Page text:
|Violations of the Separation of Church and State
Supreme Court Justice Hugo Black best expressed the purpose and function
of the Establishment Clause when he said that it
rests "on the belief that a union of government and religion tends
to destroy government and degrade religion." Some Americans
reject this dictum, promoting the idea that the government should endorse
the religious values of certain members of the community to the exclusion
of others. In fact, such violations of the separation of church and state
take place with disturbing frequency in American government, at local,
state and Federal levels. Recent incidents include the following:
- An Alabama judge regularly opens his court
sessions with a Christian prayer. Further, he has refused to remove a
plaque containing the Ten Commandments from his courtroom wall. Alabama
Governor Fob James has threatened to call in the Alabama National Guard
to prevent the plaque's removal.
- Local municipalities have erected nativity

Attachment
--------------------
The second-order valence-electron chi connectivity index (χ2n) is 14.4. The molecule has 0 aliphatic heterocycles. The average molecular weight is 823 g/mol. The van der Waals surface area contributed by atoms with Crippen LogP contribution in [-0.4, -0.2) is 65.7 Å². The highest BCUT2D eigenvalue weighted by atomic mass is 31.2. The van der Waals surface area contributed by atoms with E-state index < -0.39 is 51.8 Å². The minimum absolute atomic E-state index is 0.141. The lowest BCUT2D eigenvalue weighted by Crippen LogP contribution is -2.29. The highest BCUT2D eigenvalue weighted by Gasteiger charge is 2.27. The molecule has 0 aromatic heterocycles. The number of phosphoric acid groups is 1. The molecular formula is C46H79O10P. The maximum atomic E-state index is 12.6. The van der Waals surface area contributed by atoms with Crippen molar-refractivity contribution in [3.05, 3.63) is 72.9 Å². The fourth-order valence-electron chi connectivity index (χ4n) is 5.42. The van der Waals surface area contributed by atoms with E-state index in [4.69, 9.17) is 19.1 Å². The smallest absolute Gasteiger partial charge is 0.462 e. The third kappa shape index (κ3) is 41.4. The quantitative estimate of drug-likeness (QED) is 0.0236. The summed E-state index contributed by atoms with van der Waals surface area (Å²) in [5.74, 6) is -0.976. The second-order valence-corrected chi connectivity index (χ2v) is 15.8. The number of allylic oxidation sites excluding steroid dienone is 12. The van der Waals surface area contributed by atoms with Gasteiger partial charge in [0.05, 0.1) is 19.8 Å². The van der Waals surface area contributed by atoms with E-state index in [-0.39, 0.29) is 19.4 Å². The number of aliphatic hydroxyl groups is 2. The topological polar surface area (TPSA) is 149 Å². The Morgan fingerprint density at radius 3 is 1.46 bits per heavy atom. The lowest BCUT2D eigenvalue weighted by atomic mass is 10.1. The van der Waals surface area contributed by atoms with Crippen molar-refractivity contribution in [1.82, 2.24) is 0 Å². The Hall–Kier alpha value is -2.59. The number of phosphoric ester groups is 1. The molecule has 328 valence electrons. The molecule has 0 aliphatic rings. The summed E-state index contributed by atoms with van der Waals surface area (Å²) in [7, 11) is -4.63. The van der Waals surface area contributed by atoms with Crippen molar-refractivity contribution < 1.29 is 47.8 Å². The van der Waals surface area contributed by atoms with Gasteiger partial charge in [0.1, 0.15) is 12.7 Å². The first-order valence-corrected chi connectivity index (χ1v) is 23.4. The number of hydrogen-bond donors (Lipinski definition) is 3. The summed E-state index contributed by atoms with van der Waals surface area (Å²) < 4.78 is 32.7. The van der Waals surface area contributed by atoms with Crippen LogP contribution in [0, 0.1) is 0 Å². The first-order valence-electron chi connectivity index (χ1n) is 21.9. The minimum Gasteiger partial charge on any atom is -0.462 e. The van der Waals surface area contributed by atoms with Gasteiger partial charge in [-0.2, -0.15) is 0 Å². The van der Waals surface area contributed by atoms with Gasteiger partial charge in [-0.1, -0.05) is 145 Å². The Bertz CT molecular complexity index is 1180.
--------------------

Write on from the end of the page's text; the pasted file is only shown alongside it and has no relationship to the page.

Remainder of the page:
scenes, crosses, menorahs and other religious symbols to the exclusion
of those of other faiths.
- The Board of Aldermen of a Connecticut city has
opened its sessions with a prayer that beseeches citizens to "elect
Christian men and women to office so that those who serve will be
accountable . . . to the teachings of Jesus Christ . . . ."
- A variety of religious groups are demanding
that their faith-based social service programs receive public funding
although these programs engage in aggressive proselytizing and religious
- On the "National Day of Prayer," local authorities acting
in their official capacities have led citizens in sectarian prayer.
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